Astronomy with an online telescope
Astronomy with an online telescope

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Astronomy with an online telescope

Week 7: Variable stars

Introduction

In recent weeks you have learned how stars are powered by nuclear reactions in their cores and seen how classifying stars on the Hertzsprung-Russell (HR) diagram allows us to visualise their characteristic groupings, in particular the main sequence on which most stars typically spend a large part of their stable lifetime.

This week we will look at how stars evolve once their main sequence lifetime comes to an end, and in particular at the instability strip on the HR diagram and the reasons why some stars become variable at certain stages in their lifetime.

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Transcript

NSTRUCTOR:
Well, the clouds have rolled in here on the Tenerife mountainside, so we've moved indoors for the moment. As we've seen from the Hertzsprung-Russell diagram, stellar evolution is generally a fairly slow process. Most stars spend a significant portion of their time on the main sequence, where their output is relatively stable. Our own sun is on the main sequence at the moment. And that's probably just as well for life here on Earth.
In other phases of a star's lifetime, things can change on much shorter timescales. And many professional and amateur astronomers are drawn to studying variable stars whose brightness varies on a regular basis. We've already mentioned the instability strip on the HR diagram, and we'll find that this is where pulsating stars vary their output as they expand and contract. This type of variability can be used for measuring interstellar distances or for mapping the scale of the galaxy.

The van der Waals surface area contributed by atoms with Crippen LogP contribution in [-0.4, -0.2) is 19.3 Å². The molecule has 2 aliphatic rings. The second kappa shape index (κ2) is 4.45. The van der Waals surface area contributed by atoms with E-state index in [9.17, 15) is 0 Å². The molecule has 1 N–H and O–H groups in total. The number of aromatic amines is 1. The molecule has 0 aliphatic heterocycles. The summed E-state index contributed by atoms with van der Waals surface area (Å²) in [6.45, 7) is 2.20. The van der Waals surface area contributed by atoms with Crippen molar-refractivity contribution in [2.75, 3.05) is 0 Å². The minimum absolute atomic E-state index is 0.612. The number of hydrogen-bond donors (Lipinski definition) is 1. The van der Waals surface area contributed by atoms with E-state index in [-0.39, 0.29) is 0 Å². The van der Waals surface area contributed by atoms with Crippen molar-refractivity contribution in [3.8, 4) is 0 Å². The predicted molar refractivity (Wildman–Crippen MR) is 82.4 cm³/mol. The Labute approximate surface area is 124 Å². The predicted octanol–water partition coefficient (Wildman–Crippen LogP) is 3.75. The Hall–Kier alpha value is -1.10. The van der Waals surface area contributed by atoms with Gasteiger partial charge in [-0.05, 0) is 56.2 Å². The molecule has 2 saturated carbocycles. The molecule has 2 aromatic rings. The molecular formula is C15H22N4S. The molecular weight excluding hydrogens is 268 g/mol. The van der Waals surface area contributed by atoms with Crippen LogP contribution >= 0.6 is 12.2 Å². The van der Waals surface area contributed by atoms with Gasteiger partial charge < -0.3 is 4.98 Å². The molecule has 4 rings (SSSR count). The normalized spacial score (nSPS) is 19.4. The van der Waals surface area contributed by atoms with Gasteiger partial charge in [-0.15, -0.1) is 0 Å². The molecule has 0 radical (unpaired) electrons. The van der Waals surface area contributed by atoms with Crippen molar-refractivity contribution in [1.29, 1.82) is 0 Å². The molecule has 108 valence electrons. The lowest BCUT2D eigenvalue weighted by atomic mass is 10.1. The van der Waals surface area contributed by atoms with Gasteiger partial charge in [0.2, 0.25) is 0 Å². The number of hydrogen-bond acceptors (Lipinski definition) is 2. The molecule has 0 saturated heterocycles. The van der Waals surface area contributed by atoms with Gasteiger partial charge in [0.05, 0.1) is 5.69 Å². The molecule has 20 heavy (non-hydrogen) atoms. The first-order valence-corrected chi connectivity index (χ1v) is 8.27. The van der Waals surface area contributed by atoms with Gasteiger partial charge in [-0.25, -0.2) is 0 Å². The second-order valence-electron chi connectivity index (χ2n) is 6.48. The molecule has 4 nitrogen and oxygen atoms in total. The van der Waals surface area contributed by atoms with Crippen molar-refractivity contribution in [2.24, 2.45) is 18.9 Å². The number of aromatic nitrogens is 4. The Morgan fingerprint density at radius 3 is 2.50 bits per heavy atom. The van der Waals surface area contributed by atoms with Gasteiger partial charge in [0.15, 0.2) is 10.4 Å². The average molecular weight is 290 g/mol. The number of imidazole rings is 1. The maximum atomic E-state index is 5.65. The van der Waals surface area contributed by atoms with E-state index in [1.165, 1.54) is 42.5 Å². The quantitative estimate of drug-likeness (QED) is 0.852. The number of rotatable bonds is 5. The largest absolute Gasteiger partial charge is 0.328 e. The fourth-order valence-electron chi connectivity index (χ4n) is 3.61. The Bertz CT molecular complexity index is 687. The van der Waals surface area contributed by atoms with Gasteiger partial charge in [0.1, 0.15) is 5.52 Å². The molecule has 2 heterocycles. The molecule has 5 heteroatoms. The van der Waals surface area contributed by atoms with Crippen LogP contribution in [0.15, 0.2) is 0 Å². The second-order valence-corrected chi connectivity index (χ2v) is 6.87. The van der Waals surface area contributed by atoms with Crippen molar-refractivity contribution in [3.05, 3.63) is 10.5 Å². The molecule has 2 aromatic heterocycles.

Another type of variability is where one object passes in front of another, as with orbiting binary stars. And in recent years, exciting developments have enabled us to detect ever smaller changes, which leads us directly to the search for planets beyond our own solar system, which we'll find out more about this week.
End transcript
 
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At the end of this week you will use COAST to start taking your own images of a variable star in order to measure how its brightness changes. Next week, you will combine your measurements with those taken by others at different times to produce a light curve which shows the variation of your star over time.

By the end of this week you will be able to:

  • understand more about the life cycles of stars, in particular what happens to stars of differing masses when they reach the end of their main sequence lifetime
  • understand how the mass of a star will determine its eventual fate
  • understand the three main types of variable stars: pulsating stars, eclipsing binaries and cataclysmic variables
  • be able to identify a suitable target star from a list of known variables and schedule your own observations with COAST.
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